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Acute Kidney Injury among Preterm Infants Receiving Nonsteroidal Anti-Inflammatory Drugs: A Pilot Study

Open AccessPublished:November 13, 2022DOI:https://doi.org/10.1016/j.pedneo.2022.06.018
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      Abstract

      Background

      – Nonsteroidal anti-inflammatory drugs (NSAIDs) are a frequently prescribed class of medications in the neonatal intensive care unit (NICU). We aimed to reveal acute kidney injury (AKI) epidemiology in NSAID-exposed premature infants admitted to the NICU using a standardized definition and determine the percentage of NSAID-exposed patients with adequate serum creatinine (SCr) monitoring.

      Methods

      – This retrospective study compared infants born at ≤34 weeks gestational age who received NSAID for intraventricular hemorrhage prophylaxis (prophylaxis group) or symptomatic treatment for patent ductus arteriosus (PDA; treatment group) between January and December 2014 at a tertiary NICU. All available SCr and 12-hour urine output (UO) values were recorded from admission until day seven post-NSAID exposure. AKI incidence was determined using the neonatal modified Kidney Disease Improving Global Outcomes classification, defined as an increase in SCr (i.e., 1.5 fold rise from previous SCr measurement within seven days or 26.5 mmol/L increase within 48 hours) or UO <1 mL/kg/hour, excluding the first 24 hours of life.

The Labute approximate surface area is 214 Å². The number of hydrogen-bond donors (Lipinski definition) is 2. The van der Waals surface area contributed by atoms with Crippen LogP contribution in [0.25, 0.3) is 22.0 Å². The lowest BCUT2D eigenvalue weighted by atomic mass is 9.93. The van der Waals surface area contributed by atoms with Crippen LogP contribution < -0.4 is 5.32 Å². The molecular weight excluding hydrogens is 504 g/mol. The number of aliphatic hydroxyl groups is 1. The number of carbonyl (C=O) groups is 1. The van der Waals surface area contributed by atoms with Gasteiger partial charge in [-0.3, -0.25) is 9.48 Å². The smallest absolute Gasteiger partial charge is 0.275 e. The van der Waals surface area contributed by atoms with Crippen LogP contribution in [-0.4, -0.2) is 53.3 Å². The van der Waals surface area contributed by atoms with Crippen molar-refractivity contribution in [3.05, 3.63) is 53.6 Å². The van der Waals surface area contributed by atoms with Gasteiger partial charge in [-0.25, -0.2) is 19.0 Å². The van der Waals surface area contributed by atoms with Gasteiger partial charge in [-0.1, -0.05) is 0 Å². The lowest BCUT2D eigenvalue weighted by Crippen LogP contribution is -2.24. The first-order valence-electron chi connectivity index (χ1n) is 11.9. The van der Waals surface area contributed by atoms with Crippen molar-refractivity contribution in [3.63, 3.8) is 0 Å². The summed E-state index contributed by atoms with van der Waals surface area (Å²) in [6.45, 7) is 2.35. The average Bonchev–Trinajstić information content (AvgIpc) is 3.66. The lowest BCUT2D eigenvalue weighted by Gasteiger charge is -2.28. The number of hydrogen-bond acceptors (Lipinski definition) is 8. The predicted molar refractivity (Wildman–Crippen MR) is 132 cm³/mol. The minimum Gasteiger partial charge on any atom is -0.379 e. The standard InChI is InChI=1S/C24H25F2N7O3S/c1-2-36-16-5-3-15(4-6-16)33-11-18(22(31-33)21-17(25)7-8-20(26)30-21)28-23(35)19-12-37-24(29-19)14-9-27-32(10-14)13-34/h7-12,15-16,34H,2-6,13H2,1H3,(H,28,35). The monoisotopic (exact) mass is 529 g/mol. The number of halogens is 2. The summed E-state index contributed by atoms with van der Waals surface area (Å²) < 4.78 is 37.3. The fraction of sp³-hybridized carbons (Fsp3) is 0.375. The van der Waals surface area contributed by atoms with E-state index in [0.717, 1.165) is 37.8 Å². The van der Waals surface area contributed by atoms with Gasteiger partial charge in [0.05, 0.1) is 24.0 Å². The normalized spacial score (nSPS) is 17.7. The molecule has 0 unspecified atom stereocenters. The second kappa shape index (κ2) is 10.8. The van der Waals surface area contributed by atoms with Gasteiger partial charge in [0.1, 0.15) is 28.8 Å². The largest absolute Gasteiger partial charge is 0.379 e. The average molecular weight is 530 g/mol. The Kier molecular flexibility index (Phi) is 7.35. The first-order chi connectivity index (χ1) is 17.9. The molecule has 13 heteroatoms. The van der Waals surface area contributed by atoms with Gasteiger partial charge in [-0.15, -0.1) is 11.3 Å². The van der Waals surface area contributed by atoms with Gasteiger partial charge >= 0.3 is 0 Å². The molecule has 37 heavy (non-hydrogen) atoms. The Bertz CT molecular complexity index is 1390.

Results

      – We identified 70 eligible subjects; 32 received prophylactic NSAIDs, and 38 received indomethacin or ibuprofen for treating symptomatic PDA. AKI incidence for the entire cohort was 23% (16/70). The prophylaxis group had a significantly lower AKI rate than the treatment group (9% vs. 34%; p = 0.014). The treatment group had a higher proportion of infants with adequate SCr monitoring during NSAID treatment than the prophylaxis group (87% vs. 13%, p <0.001).

      Conclusion

      – NSAID-associated AKI occurred in approximately one-quarter of premature infants overall, and the AKI incidence was higher in infants treated with NSAIDs for the symptomatic treatment of PDA than in those receiving prophylactic treatment during the first day of life. Standardized protocols for monitoring daily SCr and UO after exposure should be implemented for all neonates with NSAID exposure to improve early AKI recognition and management.

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